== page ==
Bubbles, Crabs & Bureaucrats | The American Spectator | USA News and Politics
Bubbles, Crabs & Bureaucrats
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SEA ISLE, N.J. — What’s new at the beach this year is that the price of houses is crazier than ever and there aren’t enough horseshoe crabs around to keep the red knots happy.

“They’re paying $2 million for half a house and hoping it goes to $3 million,” said the boss of a construction crew that’s framing in a new beachfront duplex on our street. “They’re going with interest-only loans and planning to get in and out in a year or two.”

Saying much the same thing, Federal Reserve Chairman Alan Greenspan recently told the Economic Club of New York that he saw some “froth” in certain regions of the U.S. housing market and “a lot of local bubbles.” Using adjustable-rate and interest-only loans, he said, buyers were “reaching” financially and accelerating speculation in the housing market.

“Without calling the overall national issue a bubble, it’s pretty clear that it’s an unsustainable underlying pattern,” cautioned Greenspan. And pretty clear that a bursting bubble will cause the largest problem for those who were last in putting their chips in the game. “Even if there are declines in prices, the significant run-up to date has so increased equity in homes that only those who have purchased very recently, purchased just before prices actually literally go down, are going to have problems,” he said.

On the more noneconomic side of things, a local problem between red knots and those prehistoric-looking horseshoe crabs is serious enough to grab the attention of the New York Times. It started a few nights ago, on the beach — under a full moon. Or more precisely, nothing started, and that’s the problem.

“On the full moon of the fifth month of the year, horseshoe crabs crawl up on the beaches of the Delaware Bay to mate, as they have for eons,” wrote Tina Kelley, reporting from the quiet Victorian village of Cape May Court House. “A decade ago, they covered the beach as thickly as cobblestones, and flocks of red knots, chubby brown-flecked shorebirds the size of robins, would stop to eat the crabs’ eggs, doubling their body weight before flying nonstop for three days straight to reach Southampton Island in Canada, just below the Arctic Circle. There they would spend a few weeks bulking up again and breeding before flying back to their winter home, Tierra del Fuego, at the southern tip of South America.”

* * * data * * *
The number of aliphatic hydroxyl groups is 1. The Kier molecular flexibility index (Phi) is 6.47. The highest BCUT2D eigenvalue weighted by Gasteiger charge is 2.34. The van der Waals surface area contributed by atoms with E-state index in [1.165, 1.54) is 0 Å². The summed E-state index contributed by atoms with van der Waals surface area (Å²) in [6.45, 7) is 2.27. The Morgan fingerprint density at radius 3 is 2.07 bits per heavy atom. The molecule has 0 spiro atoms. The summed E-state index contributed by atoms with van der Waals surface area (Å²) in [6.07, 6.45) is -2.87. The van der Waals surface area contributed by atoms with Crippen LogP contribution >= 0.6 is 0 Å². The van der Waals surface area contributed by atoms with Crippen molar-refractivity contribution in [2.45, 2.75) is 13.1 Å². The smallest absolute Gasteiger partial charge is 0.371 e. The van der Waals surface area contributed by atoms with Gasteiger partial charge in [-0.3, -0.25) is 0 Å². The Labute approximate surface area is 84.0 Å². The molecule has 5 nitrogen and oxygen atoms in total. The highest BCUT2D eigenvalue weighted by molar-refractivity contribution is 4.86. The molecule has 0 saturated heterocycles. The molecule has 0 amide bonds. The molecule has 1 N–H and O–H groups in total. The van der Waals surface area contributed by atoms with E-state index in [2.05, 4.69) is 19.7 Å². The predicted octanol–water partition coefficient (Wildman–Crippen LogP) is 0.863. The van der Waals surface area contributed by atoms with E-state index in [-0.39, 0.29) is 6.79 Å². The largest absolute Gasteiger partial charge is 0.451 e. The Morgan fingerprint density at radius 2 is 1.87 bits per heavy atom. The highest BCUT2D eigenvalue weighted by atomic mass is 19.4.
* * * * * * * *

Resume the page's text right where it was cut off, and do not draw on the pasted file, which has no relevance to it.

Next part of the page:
All told, the annual round-trip migration of the red knots covers 20,000 miles. What made the trip more enjoyable was the part at the local beaches of the Delaware Bay and the Atlantic during the end of May and the beginning of June when, as Kelley reports, “mating crabs would kick up the buried eggs of crabs that had already mated.”

Well, here we are several weeks into the peak mating season, and there’s just a measly scattering of crabs — not near enough to satisfy the sizeable appetites of the estimated 12,000 red knots that have arrived as of last week.

“There was no significant crab spawning,” Kelley reported, “and some birds were seen eating clams, considered a sign of desperation.” And of the few crabs that showed up for their annual beach romp — “the gulls had flipped several over and were eating them alive.”

I asked one of the locals — a window installer from Cape May Court House — what he thought about the crab shortage. “I didn’t hear about it,” he said. “I only know about work and Paint Ball.”

In any case, the week ended with the Press of Atlantic City reporting that nine bayfront property owners in Sea Isle, some in their 70s, had received a rather blunt and clumsy letter from the state Department of Environmental Protection. Said the official notification: “The state of New Jersey claims title to your property. The state has concluded that your deed is not valid.”

The problem is that the bureaucrats were just a little behind in their paperwork. “In 1942, the city deeded the land in question to the state for $1 so the state could do a dredging project,” reported the Press. “The land was never legally returned to the city. But the city sold the land to a developer in 1966.”

As it now stands, the fate of the property and the red knots is up for grabs.

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